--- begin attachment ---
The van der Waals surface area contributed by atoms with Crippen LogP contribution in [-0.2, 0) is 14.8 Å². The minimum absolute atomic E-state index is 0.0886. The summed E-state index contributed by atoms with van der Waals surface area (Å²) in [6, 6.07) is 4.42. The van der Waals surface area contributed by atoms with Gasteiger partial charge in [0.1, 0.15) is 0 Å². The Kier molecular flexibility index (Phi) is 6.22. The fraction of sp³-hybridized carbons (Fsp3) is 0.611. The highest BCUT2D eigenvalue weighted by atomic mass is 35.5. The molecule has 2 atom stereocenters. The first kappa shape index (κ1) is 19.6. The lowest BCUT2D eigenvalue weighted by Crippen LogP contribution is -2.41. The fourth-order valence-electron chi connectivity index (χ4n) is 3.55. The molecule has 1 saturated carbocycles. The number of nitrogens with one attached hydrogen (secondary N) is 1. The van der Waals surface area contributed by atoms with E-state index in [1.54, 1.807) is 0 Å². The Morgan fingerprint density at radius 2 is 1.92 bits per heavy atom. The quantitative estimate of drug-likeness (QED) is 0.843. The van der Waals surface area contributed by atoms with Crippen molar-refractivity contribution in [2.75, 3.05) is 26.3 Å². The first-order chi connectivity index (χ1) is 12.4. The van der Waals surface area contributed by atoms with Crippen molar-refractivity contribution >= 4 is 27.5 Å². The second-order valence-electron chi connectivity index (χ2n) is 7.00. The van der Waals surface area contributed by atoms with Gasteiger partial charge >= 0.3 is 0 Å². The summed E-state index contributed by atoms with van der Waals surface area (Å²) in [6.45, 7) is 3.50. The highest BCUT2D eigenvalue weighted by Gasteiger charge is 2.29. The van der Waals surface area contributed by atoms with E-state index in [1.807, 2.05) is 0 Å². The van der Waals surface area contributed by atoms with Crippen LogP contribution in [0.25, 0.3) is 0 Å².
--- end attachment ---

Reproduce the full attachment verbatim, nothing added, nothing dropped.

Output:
The van der Waals surface area contributed by atoms with Crippen LogP contribution in [-0.2, 0) is 14.8 Å². The minimum absolute atomic E-state index is 0.0886. The summed E-state index contributed by atoms with van der Waals surface area (Å²) in [6, 6.07) is 4.42. The van der Waals surface area contributed by atoms with Gasteiger partial charge in [0.1, 0.15) is 0 Å². The Kier molecular flexibility index (Phi) is 6.22. The fraction of sp³-hybridized carbons (Fsp3) is 0.611. The highest BCUT2D eigenvalue weighted by atomic mass is 35.5. The molecule has 2 atom stereocenters. The first kappa shape index (κ1) is 19.6. The lowest BCUT2D eigenvalue weighted by Crippen LogP contribution is -2.41. The fourth-order valence-electron chi connectivity index (χ4n) is 3.55. The molecule has 1 saturated carbocycles. The number of nitrogens with one attached hydrogen (secondary N) is 1. The van der Waals surface area contributed by atoms with E-state index in [1.54, 1.807) is 0 Å². The Morgan fingerprint density at radius 2 is 1.92 bits per heavy atom. The quantitative estimate of drug-likeness (QED) is 0.843. The van der Waals surface area contributed by atoms with Crippen molar-refractivity contribution in [2.75, 3.05) is 26.3 Å². The first-order chi connectivity index (χ1) is 12.4. The van der Waals surface area contributed by atoms with Crippen molar-refractivity contribution >= 4 is 27.5 Å². The second-order valence-electron chi connectivity index (χ2n) is 7.00. The van der Waals surface area contributed by atoms with Gasteiger partial charge >= 0.3 is 0 Å². The summed E-state index contributed by atoms with van der Waals surface area (Å²) in [6.45, 7) is 3.50. The highest BCUT2D eigenvalue weighted by Gasteiger charge is 2.29. The van der Waals surface area contributed by atoms with E-state index in [1.807, 2.05) is 0 Å². The van der Waals surface area contributed by atoms with Crippen LogP contribution in [0.25, 0.3) is 0 Å².